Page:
- Write like you talk. Read what you’ve written aloud and if it’s not something you’d say in a conversation, tweak it till it is.
- Contractions are friendly. ‘You’re’ sounds more approachable than ‘you are’, ‘it’s’ than ‘it is’, ‘they’ve’ than ‘they have’, etc.
- Grammar rules can be broken. And sometimes your writing sounds better for it. See what we did there?
7. Scrap feature lists (or place them lower down)
Lists or matrices are a nifty way to outline key features but the reality is, prospects care more about why they need to pick your product than its features.
How does the above make you feel? Does it enable you to understand how it’s going to benefit you? Or paint a picture of what the future you could look like? The answers are probably ‘not much, no and no.’
Instead of putting the onus on other people to work out where your value lies, tell them yourself. Trust us, you’ll do your product more justice.
8. Keep your story consistent
Consistency is key and repetition gets you remembered. By this, we mean keep your core message the same whether it’s being used in a paid social ad, blog post, webinar or event. If you start mixing it up it’ll get diluted, lose its impact and fail its very purpose.
9. Never stop learning
Okay, so this might sound contradictory to point eight but bear with us. Just because something’s working it doesn’t mean it can’t do better so see your story as a continual work in progress...and if it’s not working full stop, don’t be afraid to shake things up.
Here are a few tips to help with this one:
- To see which parts of your story are and aren’t working get out there and speak to the people that matter. Ask for their feedback and if you spot any trends weave them into your next version.
- If you’re making any refinements consider rolling them out as an A/B test first. That way, you can measure which version work’s best before potentially pushing a less effective story out.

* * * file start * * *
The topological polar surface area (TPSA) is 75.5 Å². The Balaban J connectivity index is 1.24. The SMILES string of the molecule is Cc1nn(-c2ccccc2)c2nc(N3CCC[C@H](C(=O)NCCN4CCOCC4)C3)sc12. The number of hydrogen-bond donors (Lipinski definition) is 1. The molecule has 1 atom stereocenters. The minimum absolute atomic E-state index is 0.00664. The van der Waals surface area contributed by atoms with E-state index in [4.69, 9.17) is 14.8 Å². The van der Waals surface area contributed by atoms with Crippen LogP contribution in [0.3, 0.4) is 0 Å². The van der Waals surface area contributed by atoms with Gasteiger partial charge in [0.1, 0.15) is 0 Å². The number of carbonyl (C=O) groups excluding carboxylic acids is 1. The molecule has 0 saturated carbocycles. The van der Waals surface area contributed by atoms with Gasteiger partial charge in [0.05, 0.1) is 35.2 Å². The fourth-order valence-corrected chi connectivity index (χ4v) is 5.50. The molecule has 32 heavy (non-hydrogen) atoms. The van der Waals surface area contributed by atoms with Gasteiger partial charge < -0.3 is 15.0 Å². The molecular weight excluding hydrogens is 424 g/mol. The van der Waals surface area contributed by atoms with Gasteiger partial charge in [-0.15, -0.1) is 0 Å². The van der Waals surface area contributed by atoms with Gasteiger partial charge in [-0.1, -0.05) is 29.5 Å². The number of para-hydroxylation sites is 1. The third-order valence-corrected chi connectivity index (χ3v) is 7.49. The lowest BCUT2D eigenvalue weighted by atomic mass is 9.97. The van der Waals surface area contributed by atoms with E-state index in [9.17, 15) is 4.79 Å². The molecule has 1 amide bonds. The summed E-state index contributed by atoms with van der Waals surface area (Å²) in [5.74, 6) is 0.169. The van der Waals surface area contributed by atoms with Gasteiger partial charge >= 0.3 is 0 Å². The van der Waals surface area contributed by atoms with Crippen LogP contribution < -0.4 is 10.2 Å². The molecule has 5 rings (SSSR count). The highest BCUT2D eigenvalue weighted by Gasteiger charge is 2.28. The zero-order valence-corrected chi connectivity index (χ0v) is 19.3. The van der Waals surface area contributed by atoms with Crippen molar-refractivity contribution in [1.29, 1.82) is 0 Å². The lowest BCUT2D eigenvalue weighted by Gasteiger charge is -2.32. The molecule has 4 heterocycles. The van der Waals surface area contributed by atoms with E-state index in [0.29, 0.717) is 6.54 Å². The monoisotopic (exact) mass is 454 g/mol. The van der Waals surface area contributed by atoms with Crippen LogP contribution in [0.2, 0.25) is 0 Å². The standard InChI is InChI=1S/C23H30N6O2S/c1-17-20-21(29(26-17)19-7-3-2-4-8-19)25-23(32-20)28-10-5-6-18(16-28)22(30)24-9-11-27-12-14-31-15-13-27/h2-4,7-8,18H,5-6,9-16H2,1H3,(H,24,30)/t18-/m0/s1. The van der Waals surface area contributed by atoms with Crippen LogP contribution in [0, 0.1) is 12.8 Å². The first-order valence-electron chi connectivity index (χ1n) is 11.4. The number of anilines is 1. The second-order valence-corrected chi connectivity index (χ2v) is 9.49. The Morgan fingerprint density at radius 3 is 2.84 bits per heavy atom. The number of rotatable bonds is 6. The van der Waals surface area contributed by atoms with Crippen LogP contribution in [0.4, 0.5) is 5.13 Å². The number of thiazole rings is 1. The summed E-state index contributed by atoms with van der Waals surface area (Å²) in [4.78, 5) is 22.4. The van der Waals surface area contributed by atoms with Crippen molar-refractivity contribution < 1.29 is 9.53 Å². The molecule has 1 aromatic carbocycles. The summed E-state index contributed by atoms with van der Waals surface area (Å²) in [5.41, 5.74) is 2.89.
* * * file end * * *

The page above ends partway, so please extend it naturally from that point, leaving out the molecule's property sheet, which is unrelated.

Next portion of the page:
- When you’re tweaking and testing, remember to experiment with different aspects, like the words and images you use, the channels you share them on and the type of asset (i.e. video, audio, blog, etc.).
- Always keep in mind that although your product might not have changed, people’s preferences, behaviours and attitudes might have, and this could have a knock-on effect.
10. Put yourself on their level
We mentioned authenticity a little earlier and this one’s closely linked to it. To position yourself as genuine (and have people believe you!) you need to show you understand their pain points, their goals and their barriers - and that means being on their level.
Tip: if you want to really put yourself in your prospect’s shoes, speak to them. Getting the information from the horse’s mouth is by far the best way to relate to their situation.
Achieving this requires a careful blend of the right message and the right language because remember, it’s not always what you say, but how you say it.
For example, let’s say you’re a social media management consultancy and you know the reason clients come to you is that they don’t have the expertise to do it themselves, but they also don’t have the budget to hire a full-time employee.
This is your message:
Don’t know what you’re doing? Don’t worry, we’ll do it for you.
The intent’s there, but it just sounds patronising and totally not on their level. You’re almost talking down to them.
This, on the other hand, sends the same message but with more tact, understanding and sincerity:
No-one can do everything but everyone can do something. Let us help.
The moral? Choose your words carefully and make sure your audience interprets them the way you intend.
What do you do to get the most out of your storytelling? Share your tips in the comments below, we’d love to hear them! 👇🏻